What information goes into my credit score?
There is no "one" credit score. There are many credit scoring formulas available to you as a consumer as well as to lenders, and the score will depend on the data used to calculate it. For the most common credit scores, the information that goes into your score comes from your file at the credit reporting companies, which is why it is so important to review these files to ensure they are accurate.
Here are some of the common factors that make up a typical credit score:
- Your bill-paying history
- The number of accounts you have and what kind
- How much of your available credit you are using
- How long you have had your accounts open
- Your recent credit activity
- Whether you have had a debt referred for collection, a foreclosure, or a bankruptcy, and how old these are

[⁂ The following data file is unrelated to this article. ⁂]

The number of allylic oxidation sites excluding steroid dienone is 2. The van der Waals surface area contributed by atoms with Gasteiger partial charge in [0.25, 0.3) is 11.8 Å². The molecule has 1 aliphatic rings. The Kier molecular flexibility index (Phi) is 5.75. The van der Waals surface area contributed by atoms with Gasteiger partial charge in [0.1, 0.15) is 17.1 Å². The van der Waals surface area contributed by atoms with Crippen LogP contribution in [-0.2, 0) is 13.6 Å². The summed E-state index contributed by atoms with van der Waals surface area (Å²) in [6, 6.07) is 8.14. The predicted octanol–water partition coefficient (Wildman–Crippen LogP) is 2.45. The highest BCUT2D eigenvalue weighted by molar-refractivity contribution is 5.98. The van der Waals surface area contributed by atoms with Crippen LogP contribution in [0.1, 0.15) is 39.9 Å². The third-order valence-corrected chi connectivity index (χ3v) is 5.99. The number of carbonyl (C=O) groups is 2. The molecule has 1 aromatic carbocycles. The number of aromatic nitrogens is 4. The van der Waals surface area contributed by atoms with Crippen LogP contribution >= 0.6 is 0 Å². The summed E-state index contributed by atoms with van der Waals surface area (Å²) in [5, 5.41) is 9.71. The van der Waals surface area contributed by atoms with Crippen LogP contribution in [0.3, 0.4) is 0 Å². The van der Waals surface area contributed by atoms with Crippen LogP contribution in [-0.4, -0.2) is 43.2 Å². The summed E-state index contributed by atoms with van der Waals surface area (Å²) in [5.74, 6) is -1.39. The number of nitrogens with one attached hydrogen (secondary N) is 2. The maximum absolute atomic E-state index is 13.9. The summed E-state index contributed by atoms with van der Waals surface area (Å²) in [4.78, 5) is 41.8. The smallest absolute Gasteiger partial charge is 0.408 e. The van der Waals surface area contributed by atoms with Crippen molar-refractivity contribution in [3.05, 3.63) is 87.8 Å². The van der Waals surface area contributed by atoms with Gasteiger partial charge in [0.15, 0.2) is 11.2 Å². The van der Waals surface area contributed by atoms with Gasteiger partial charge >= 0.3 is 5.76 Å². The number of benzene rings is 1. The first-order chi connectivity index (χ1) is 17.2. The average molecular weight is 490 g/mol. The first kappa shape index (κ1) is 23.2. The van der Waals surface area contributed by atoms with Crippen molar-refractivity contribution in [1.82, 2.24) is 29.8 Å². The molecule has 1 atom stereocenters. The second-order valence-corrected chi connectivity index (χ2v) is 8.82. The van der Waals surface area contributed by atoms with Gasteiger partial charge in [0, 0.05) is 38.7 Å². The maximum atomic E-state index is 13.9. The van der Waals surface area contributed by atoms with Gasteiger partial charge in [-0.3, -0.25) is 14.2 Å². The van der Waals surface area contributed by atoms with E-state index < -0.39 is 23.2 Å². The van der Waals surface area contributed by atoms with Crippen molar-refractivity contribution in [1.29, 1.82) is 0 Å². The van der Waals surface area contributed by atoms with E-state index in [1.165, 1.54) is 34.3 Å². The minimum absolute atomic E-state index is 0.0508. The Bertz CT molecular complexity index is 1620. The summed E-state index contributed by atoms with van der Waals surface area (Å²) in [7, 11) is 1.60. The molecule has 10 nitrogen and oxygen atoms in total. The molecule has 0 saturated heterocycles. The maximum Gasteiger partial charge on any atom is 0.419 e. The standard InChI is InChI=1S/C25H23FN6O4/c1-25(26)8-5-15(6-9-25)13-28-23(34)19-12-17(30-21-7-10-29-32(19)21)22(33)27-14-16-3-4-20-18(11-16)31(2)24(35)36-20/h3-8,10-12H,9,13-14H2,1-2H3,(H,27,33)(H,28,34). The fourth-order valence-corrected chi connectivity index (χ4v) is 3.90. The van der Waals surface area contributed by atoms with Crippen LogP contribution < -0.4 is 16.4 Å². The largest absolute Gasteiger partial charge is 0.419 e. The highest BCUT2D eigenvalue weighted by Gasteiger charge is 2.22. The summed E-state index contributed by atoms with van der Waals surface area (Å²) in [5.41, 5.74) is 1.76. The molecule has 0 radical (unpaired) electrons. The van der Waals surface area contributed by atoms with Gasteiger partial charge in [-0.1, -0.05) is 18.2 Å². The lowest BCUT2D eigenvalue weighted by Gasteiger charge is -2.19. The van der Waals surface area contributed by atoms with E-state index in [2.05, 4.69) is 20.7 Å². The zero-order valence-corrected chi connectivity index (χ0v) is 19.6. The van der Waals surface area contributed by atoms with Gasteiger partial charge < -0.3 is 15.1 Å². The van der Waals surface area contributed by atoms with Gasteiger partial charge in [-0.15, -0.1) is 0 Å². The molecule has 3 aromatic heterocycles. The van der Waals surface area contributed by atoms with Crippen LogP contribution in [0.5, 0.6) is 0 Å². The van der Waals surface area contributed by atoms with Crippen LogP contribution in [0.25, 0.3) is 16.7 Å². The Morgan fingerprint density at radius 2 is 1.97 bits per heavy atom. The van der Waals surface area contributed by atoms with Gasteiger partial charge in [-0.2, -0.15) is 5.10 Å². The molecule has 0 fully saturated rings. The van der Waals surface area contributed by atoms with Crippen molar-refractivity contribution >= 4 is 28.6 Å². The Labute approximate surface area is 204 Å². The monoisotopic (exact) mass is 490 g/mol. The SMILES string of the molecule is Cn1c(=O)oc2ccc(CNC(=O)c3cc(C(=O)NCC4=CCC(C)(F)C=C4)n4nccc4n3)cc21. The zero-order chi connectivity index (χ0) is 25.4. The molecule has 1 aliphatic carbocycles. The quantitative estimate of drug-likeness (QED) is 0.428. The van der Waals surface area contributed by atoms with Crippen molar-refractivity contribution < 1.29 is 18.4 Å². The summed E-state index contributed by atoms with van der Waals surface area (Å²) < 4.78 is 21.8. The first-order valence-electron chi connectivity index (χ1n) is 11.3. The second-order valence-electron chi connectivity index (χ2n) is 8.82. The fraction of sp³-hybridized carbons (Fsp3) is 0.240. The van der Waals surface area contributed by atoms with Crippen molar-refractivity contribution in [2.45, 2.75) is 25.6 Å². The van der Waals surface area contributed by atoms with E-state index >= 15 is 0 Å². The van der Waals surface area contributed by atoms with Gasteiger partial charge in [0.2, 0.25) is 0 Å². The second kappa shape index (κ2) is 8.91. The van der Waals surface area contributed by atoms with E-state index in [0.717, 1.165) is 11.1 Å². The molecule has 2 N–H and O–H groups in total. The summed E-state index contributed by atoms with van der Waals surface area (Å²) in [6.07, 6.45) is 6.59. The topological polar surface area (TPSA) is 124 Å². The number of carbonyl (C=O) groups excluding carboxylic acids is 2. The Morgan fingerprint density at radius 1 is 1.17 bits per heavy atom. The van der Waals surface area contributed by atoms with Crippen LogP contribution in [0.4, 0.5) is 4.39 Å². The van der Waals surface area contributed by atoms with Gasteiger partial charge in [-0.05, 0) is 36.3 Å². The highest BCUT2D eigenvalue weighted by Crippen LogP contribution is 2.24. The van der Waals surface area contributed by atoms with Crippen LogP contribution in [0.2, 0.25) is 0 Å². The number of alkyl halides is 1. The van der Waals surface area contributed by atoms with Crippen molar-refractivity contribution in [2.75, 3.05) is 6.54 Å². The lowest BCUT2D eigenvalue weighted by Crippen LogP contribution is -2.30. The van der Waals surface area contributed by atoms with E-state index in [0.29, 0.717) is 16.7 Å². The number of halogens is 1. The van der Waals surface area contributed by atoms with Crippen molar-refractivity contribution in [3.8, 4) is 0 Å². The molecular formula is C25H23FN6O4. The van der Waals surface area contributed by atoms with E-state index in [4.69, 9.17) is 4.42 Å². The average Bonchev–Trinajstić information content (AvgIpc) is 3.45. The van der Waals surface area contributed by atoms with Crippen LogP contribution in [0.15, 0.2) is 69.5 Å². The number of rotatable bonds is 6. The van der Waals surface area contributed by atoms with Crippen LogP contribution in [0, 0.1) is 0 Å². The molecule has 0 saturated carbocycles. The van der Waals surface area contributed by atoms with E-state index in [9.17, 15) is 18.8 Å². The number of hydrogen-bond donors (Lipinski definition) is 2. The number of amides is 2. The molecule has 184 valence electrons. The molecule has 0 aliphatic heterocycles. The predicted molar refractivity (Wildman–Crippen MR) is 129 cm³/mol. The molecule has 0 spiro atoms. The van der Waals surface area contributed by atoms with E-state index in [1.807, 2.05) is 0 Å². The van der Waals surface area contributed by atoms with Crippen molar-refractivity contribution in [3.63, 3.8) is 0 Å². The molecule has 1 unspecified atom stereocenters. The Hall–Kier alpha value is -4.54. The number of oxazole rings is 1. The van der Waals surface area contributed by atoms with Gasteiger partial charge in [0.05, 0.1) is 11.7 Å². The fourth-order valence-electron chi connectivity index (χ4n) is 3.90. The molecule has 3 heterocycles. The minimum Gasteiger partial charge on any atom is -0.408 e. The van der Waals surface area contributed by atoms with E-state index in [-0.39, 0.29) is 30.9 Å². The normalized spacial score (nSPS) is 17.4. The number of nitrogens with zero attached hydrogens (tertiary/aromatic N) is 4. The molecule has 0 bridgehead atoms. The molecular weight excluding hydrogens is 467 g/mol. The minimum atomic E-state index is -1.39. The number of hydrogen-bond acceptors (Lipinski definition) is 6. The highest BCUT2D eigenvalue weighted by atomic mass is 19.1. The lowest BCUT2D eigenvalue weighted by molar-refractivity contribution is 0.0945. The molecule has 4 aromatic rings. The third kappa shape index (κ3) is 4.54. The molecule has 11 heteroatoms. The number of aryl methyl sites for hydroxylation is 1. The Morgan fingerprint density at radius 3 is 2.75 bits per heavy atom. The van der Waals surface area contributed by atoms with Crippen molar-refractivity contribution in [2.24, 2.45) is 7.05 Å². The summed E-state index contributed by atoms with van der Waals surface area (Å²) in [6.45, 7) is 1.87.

By law, the calculation of your credit score cannot use or take into account factors such as race or color, religion, gender, national origin, or marital status. It also can’t consider whether you have formally disputed information on your credit report.
Tip: It’s important to check your credit report to make sure the information is accurate because your credit score is based on the information in your credit report.
Tip: Visit our list of specialty consumer reporting agencies to see which reporting companies might maintain data about you.